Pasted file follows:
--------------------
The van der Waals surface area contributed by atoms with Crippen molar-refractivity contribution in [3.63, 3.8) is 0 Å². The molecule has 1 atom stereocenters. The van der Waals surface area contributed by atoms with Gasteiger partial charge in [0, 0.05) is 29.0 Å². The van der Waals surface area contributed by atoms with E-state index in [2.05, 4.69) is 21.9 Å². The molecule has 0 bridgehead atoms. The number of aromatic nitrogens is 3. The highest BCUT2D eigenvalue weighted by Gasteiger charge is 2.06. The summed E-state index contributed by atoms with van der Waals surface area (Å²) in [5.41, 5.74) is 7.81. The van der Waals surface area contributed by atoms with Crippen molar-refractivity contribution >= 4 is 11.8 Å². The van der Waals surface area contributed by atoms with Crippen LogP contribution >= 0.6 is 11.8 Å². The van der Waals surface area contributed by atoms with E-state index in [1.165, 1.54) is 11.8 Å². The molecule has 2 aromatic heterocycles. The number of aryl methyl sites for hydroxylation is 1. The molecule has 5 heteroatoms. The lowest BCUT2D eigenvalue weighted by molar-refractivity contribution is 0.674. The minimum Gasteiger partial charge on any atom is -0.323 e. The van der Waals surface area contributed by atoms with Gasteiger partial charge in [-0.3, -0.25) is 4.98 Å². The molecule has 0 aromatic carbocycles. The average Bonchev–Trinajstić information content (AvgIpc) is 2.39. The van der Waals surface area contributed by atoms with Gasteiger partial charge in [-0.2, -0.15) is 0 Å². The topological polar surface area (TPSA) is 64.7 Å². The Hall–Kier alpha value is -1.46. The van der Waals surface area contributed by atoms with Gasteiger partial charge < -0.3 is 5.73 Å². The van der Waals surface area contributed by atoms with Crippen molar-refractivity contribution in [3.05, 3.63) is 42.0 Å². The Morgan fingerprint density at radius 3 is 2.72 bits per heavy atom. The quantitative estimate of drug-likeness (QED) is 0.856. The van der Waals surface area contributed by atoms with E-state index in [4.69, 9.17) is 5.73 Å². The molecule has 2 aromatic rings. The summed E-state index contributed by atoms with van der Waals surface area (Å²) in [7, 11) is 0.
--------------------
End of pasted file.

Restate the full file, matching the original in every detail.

The van der Waals surface area contributed by atoms with Crippen molar-refractivity contribution in [3.63, 3.8) is 0 Å². The molecule has 1 atom stereocenters. The van der Waals surface area contributed by atoms with Gasteiger partial charge in [0, 0.05) is 29.0 Å². The van der Waals surface area contributed by atoms with E-state index in [2.05, 4.69) is 21.9 Å². The molecule has 0 bridgehead atoms. The number of aromatic nitrogens is 3. The highest BCUT2D eigenvalue weighted by Gasteiger charge is 2.06. The summed E-state index contributed by atoms with van der Waals surface area (Å²) in [5.41, 5.74) is 7.81. The van der Waals surface area contributed by atoms with Crippen molar-refractivity contribution >= 4 is 11.8 Å². The van der Waals surface area contributed by atoms with Crippen LogP contribution >= 0.6 is 11.8 Å². The van der Waals surface area contributed by atoms with E-state index in [1.165, 1.54) is 11.8 Å². The molecule has 2 aromatic heterocycles. The number of aryl methyl sites for hydroxylation is 1. The molecule has 5 heteroatoms. The lowest BCUT2D eigenvalue weighted by molar-refractivity contribution is 0.674. The minimum Gasteiger partial charge on any atom is -0.323 e. The van der Waals surface area contributed by atoms with Gasteiger partial charge in [-0.3, -0.25) is 4.98 Å². The molecule has 0 aromatic carbocycles. The average Bonchev–Trinajstić information content (AvgIpc) is 2.39. The van der Waals surface area contributed by atoms with Gasteiger partial charge in [-0.2, -0.15) is 0 Å². The topological polar surface area (TPSA) is 64.7 Å². The Hall–Kier alpha value is -1.46. The van der Waals surface area contributed by atoms with Gasteiger partial charge < -0.3 is 5.73 Å². The van der Waals surface area contributed by atoms with Crippen molar-refractivity contribution in [3.05, 3.63) is 42.0 Å². The Morgan fingerprint density at radius 3 is 2.72 bits per heavy atom. The quantitative estimate of drug-likeness (QED) is 0.856. The van der Waals surface area contributed by atoms with E-state index in [4.69, 9.17) is 5.73 Å². The molecule has 2 aromatic rings. The summed E-state index contributed by atoms with van der Waals surface area (Å²) in [7, 11) is 0.